What is nursing theory? Nursing theory is concept that accumulated from some aspect of nursing, which help to converse the purpose of describing, explaining, predicting or prescribing nursing care (Meleis, 2012). Hence, it can guide for nurses to apply their nursing knowledge in a more complete and organized system for the clients who need care for their health and wellness, whereby clients can be any individual, family members or support group that are the recipient of care (Tomey & Alligood, 2002; Parker, 2001).
Why is nursing theory important for nurses? As stated by Tomey and Alligood (2002), the theories enable nurses to think, make decision and provide care for clients’ best interest. Therefore, the nursing theories will maintain constant progression in nurses’ advancement in their professional work and status.
Despite the important of nursing theory, but there is still present of nursing theory and practice gap. According to Rafferty, Allcock and Lathlean (1996), the tension between theory and practice is unavoidable and it will not be sealed, as there are a few factors that complicate the closing the gap, like clients or hospital rule and protocol. In recent articles, Hatlevik (2012) found that students with better understanding of coherence between theory and practice during their nursing education will have better reflective skill and theoretical knowledge during their clinical practice.
Hence, this paper will be focus on Levine’s perspective of the four metaparadigms and discussion on Levine’s conservation theory application to the nursing practice today. As the author feel that Levine’s theory is more holistic and applicable to current hospital acute care setting. With this assignment, it will improve the author understanding of coherence between nursing theory and practice.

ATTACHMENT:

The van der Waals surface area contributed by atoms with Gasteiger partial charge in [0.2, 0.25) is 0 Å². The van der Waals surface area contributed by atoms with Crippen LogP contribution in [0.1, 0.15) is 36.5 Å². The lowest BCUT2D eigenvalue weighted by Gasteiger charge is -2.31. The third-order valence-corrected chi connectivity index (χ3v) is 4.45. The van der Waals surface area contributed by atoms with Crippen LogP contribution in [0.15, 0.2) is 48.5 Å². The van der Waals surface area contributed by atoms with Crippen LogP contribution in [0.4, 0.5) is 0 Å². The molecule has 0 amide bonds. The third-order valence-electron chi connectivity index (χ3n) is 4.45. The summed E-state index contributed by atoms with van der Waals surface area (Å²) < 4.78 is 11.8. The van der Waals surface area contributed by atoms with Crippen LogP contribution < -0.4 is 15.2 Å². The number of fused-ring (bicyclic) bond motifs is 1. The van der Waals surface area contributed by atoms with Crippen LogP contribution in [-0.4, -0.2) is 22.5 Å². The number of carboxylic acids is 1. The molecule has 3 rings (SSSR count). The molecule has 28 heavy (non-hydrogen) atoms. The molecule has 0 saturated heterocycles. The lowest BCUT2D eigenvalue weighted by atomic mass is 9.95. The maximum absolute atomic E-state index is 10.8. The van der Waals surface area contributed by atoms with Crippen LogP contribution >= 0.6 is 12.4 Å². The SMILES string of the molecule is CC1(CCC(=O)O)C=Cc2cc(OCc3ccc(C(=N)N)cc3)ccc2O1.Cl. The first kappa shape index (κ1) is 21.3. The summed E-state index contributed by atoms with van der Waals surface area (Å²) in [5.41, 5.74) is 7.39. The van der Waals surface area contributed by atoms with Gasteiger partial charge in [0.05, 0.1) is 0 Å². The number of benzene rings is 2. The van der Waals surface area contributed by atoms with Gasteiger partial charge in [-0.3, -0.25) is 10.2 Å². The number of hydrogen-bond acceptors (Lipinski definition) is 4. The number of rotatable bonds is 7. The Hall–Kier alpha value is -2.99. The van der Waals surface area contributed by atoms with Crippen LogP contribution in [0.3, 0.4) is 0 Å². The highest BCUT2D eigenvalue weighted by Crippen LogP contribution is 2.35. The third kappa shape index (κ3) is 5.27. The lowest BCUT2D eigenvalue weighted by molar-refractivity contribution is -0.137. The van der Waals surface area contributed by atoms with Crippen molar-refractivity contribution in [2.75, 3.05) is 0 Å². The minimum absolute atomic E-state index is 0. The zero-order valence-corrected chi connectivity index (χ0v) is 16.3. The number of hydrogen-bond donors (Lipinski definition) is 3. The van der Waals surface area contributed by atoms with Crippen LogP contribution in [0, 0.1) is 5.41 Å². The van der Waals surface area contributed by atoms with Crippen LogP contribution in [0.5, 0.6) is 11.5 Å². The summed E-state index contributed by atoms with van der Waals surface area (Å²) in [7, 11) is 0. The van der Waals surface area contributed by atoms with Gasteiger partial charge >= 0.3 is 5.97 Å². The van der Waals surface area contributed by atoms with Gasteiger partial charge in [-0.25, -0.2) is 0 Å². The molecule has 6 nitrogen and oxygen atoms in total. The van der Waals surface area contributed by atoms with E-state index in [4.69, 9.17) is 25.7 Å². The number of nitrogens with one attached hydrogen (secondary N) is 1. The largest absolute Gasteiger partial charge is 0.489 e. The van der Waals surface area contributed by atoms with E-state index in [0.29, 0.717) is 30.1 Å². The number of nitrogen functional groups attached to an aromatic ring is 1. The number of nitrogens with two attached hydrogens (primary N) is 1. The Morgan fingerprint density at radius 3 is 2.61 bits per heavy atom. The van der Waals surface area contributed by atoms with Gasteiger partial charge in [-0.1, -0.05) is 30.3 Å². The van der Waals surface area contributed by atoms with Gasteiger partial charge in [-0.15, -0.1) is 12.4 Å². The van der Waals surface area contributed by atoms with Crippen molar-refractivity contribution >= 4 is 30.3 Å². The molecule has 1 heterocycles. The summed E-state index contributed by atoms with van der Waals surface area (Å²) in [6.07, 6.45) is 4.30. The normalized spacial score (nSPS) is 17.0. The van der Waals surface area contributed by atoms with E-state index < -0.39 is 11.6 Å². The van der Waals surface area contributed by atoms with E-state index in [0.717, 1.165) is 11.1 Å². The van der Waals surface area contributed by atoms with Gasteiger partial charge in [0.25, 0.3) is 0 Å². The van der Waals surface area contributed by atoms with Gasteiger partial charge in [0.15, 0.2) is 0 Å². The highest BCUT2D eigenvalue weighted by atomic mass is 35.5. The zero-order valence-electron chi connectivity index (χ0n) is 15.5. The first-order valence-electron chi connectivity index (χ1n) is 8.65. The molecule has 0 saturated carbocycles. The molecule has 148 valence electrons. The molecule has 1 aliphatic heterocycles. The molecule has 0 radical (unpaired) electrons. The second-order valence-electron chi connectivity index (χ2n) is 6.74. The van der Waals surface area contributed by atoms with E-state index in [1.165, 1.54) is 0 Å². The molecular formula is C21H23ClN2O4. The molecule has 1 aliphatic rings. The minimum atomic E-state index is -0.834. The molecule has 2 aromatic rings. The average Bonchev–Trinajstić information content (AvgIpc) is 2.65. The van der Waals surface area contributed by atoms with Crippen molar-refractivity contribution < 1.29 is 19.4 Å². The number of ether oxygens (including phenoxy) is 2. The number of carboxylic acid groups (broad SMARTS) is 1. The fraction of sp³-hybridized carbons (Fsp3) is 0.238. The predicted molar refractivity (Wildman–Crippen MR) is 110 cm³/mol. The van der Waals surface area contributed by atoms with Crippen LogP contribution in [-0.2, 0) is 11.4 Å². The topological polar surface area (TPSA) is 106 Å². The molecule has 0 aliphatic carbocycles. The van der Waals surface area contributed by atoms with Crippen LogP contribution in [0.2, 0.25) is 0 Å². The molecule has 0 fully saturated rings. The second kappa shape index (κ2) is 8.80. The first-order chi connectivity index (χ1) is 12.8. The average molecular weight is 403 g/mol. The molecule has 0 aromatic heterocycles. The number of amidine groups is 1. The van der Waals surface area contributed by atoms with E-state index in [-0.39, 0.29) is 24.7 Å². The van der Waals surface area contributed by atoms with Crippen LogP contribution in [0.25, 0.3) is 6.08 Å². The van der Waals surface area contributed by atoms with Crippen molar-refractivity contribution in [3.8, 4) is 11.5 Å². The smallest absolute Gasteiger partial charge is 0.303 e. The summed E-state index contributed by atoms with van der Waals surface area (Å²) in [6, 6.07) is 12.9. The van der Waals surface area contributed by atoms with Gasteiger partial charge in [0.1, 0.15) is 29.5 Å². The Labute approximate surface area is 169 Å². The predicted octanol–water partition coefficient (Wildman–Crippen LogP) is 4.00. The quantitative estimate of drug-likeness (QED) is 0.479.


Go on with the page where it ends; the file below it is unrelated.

2. Levine’s Conservation theory
Levine (as cited in McEwen & Wills, 2007) believes that nursing is a form of interaction. Levine theory was developed after referencing ideas from other theorist (McEwen & Wills, 2007).With that, Levine conceptualizes an individual as an adaptive being that will have constant interaction with environment, whose behaviors are integrated in responses to internal and external environment stimuli (Meleis, 2012). Hence, the model will reflect on how an individual will interact with the ever-changing environment.
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All in all, Levine’s theory emphasizes the promoting of adaption and maintaining the wholeness of clients using the principles of conservation (Schaefer, 2001). The process of adaptation is not only change, but also a process to maintain an individual’s integrity whiles the interaction with environment (Pieper, 1989). The nurses’ responsible is to encourage healing and promote the adaptation process with the four conservation principles, which include the conservation of energy, structure integrity, personal integrity and social integrity (Meleis, 2012).
However, Levine (as cited in Fawcett, 1989) stated nurses should assess and deliver the conservation intervention according to each individual’s specific patterns of adaptation.
3. Nursing metaparadigms
Nursing’s metaparadigm guides the activity of the nursing profession, including knowledge, philosophy, theory, educational experience and practice (Perry, 2001). Most of the nursing theories focus on the four agreed metaparadigms – namely person, environment, health and nursing, to refer table 1 for definition (Chia & Tan, 1997). To further understand the four metaparadigms relationship defines by Levine, each metaparadigms will be explored further below.
Levine’s model viewed a person as an ever-changing individual that has to constantly interact with the changing environment while trying to maintain oneself integrity and wholeness (Meleis, 2012). The person consists of physiological, sociological, and psychological components of a whole (Glass, 1989, p, 340).
Her definition of person is not limited to only ill, hospitalized individual, but being defined as a whole human being who is the focus of nursing acts (Pieper, 1989).
According to Levine, all individual has both internal and external environment. Both environment are ever changing and they help to complete the wholeness and integrity of the individual (Fawcett, 1995).